For 4 years, widowed Hauwa Kala has been living in the General Hospital Internally Displaced Person’s (IDP) camp in Damboa town with her children. She was forced to flee her community Kirikasamma because of the over decade long conflict that resulted in frequent insecurity and destruction across the region.
Hauwa reflects on her experience:
“We left Kirikasamma because our house was burnt to the ground during one of the attacks” she recalled. “As we were trying to leave to Damboa town, we were ambushed again, and my husband suffered a heart attack and regrettably passed away”.
After experiencing the devastating loss of her husband while navigating a challenging journey to seek refuge, Hauwa and her children finally arrived to Damboa town and were allocated a space in the camp.
Hauwa and her children lived in a small space made with raffia and tampoline, relying mostly on humanitarian aid and support from the local community for food and other day to day needs. The living conditions in the camp have been extremely challenging, with little access to basic amenities as well as frequent flooding and congestion that often cause outbreaks of malaria and cholera. The wellbeing of Hauwa and her children is also limited, with little privacy from others and protection from harsh weather conditions and security threats.
Hauwa explained the conditions of life in camp:
“Life is hard here. We don’t have water or electricity; my children suffer continuously from serious illnesses” she explained. “During the rainy season, the camp becomes flooded, and we live in difficult conditions because the roof of our shelter leaks and our belongings are constantly wet and damp”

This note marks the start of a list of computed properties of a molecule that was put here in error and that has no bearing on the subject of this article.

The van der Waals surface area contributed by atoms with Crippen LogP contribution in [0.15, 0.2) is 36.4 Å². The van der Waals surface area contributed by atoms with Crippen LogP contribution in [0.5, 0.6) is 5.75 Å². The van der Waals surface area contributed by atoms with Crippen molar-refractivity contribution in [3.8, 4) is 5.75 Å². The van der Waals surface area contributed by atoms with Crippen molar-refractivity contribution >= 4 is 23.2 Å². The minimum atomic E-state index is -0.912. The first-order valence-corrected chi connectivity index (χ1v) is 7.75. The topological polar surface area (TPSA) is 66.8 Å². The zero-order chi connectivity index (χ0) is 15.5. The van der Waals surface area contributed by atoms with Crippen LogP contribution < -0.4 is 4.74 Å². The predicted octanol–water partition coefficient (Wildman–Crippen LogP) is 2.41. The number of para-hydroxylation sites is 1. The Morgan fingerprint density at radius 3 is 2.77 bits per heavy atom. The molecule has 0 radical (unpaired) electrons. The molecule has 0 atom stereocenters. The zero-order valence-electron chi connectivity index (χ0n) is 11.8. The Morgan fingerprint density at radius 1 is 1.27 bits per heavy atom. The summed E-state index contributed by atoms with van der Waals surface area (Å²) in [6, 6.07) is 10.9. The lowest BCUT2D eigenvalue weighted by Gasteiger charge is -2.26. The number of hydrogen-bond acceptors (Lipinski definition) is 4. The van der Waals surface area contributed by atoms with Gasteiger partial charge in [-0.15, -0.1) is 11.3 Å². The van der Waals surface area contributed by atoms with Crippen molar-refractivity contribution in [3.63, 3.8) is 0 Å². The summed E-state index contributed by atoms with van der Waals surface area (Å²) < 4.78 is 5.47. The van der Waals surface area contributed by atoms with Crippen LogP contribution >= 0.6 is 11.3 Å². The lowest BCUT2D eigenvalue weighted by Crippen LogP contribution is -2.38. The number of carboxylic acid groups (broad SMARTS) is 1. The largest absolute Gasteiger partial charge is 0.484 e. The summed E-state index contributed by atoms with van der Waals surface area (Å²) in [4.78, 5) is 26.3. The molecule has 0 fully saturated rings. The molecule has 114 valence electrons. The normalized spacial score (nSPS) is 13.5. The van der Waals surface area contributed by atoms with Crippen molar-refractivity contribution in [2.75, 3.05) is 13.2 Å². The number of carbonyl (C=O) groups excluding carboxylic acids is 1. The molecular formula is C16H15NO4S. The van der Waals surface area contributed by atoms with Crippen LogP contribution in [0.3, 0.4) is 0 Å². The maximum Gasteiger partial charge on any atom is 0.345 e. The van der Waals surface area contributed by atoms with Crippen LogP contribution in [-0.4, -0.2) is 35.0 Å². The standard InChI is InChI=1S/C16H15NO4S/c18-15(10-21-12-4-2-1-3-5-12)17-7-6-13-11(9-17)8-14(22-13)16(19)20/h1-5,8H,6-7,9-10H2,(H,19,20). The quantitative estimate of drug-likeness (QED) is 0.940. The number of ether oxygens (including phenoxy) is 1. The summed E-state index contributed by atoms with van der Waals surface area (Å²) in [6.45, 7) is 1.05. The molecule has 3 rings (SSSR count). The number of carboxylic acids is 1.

Hauwa’s teenage daughter Amina, shares her own experience living in the camp:
“We are grateful to have a place to lay our heads after our house was destroyed, but at the same time, it is not comfortable” Amina shared. “For example, myself and other young girls normally shower in a remote corner of the camp we created for ourselves just so we can get some privacy but we are often scared for our safety when we do.”
Although going back home to Kirikasamma is not an option just yet for Hauwa and her family, having a decent living space to call home would help ignite a sense of hope that things will return to normal soon.
To respond to these immediate needs of the community, the Nigerian Government, with support from the United Nations Development Programme (UNDP) and generous contributions from the European Union, the Netherlands, Germany, Sweden, and the United Kingdom, launched stabilization activities aimed to help communities across Borno, Adamawa and Yobe States build back better.
Stabilization activities aim to help restore access to basic services, increase security and enable livelihood opportunities for communities that have been impacted and displaced by conflict.
In 2019, Damboa town was selected as one of the communities to receive stabilization support. Included in one of the interventions is the construction of 500 two-bedroom housing units. This is a critical need for both former residents, as well as displaced people who cannot yet return home. It will enable impacted people, like Hauwa, to have a place to live in dignity and begin a new journey towards recovery.
Hauwa and her family were selected as one of the recipients of the new housing units in Damboa. Walking around and admiring her new home, Amina her daughter, was happy to have a functioning and safe space that her family could call their own. As she unpacked her books, she shared:
“I am so happy about our new home. It is very close to my school, and now I no longer have to walk long distances to get to school, which makes me feel safer” she said.”
For Hauwa, this is the first step in being able to restart her life again. As there is still much to be done in the region, stabilization efforts act as a starting point in achieving stability and recovery in the years to come.
As Hauwa proudly stood in her new home, she smiled, “Having a place to call home brings peace and stability, it’s the first step to my family’s recovery”.